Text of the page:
I looove being a tourist at home. I’ve visited a lot of historic sites and museums over the past 10 years of birthday lists, but the beauty of living in a city is that there are always more places to visit.
Last weekend, I toured Old North Church and the Boston Tea Party Ships and Museum.
I don’t know why it’s taken me 15 years to get to the Old North Church. Well, I had thought that I walked in and looked around before. But when I looked at its website earlier this year, I read about a “behind the scenes” tour and voila. I knew I hadn’t seen the bell chamber and the crypt before, so that would count as a birthday list item.
The special tour only runs once an hour, so when I arrived I had some time to kill. I had read about a printing shop and chocolate shop around the corner from the church, so sought those out. The Printing Office of Edes & Gill was SO COOL. I should preface this by saying that I am interested in printing because I used to work in the book publishing industry. The owner and master printer is very engaging and is obviously very knowledgeable about colonial printing techniques.
He has two printing presses that are circa 1700s: one which he bought from Colonial Williamsburg and one French printing press, which is only one of four left in the world. His work is a labor of love…he said it took him 30 hours to set the type for Longfellow’s poem about Paul Revere’s ride and 12 hours to fix the typos. I’m grateful that he is keeping the art of printing alive. Long live the printed book!
Right next door is Captain Jackson’s Historic Chocolate Shop. They demonstrate how chocolate was made in colonial times. The employees said that no recipes from the time existed at the Old North Church, so a historic division of Mars, of all places, tracked down a recipe and has re-created it.
Visitors are given a sample of drinking chocolate and it is dee-vine. There are a few different chocolate products for sale, as well as tea. I learned as I was leaving that the chocolate shop has been open a year and the printing office has been open four years. So I didn’t feel quite as guilty for not knowing of their existence until a month or so ago.
As soon as I stepped into Old North Church, I realized that I had not been there before. I would have remembered the box pews!
Guests do a self-guided stroll and an employee gives a 5–10 minute talk about its history. Its claim to fame is that on the eve of the American Revolution, Paul Revere told some church employees to hang one lantern in the steeple if the British troops would be coming by land, and two if by sea. Once he saw the lanterns, he and William Dawes hoofed it to Lexington to warn the colonial militia.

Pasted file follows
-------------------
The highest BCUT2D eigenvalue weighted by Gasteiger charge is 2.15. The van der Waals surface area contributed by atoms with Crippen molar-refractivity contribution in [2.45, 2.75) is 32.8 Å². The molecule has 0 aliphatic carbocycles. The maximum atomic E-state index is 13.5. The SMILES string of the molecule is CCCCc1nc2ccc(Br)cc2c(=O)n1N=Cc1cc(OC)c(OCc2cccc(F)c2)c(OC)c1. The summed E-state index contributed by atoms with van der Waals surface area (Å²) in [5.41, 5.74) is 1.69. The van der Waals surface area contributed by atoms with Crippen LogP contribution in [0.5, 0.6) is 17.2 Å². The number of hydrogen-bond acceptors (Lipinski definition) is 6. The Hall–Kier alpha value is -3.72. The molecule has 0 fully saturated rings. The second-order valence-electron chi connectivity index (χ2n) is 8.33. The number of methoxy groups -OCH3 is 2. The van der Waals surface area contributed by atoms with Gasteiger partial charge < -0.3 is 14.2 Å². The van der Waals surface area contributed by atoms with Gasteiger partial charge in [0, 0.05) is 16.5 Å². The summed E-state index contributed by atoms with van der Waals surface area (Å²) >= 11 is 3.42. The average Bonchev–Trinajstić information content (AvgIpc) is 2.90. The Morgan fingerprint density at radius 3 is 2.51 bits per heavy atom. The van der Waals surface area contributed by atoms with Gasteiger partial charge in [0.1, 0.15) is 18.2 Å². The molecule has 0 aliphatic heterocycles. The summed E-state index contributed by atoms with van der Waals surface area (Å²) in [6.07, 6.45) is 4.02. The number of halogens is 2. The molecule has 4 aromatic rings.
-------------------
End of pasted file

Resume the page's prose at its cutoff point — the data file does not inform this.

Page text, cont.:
It was fun to see the bell chamber and learn about the history of the change ringing bells. As a teen, Mr. Paul Revere approached the church and offered to ring the bells for a small fee. He and a group of neighborhood youth formed a little company of bell ringers. In recent years, volunteers from MIT have rung the bells. Each of the eight bells ring a different note, and there are thousands of different patterns that can be played.
Check out this video that shows the change ringers in action.
The crypt wasn’t terribly exciting in that there isn’t much to see. Just a bunch of brick walls covered by cement. But 1,100 people are buried there, which is hard to believe. The crypt was in operation between 1732 and 1853. Some of the more famous people buried there have carved stones or plaques in front of their tombs. A bunch of British soldiers are buried there, as well as Samuel Nicholson, the first commander of the U.S.S. Constitution.
Wow, this is a long post. I’ll make the recap of the Boston Tea Party Ships and Museum quick. Visitors are taken on a guided tour by different character actors along the way. We walked around on a replica ship and kids were literally able to throw soft blocks of “tea” into the harbor. It’s a fun interactive experience with a few different videos and one of the actual tea chests on display!
Two birthday items checked off in a day…that’s how I like to roll.
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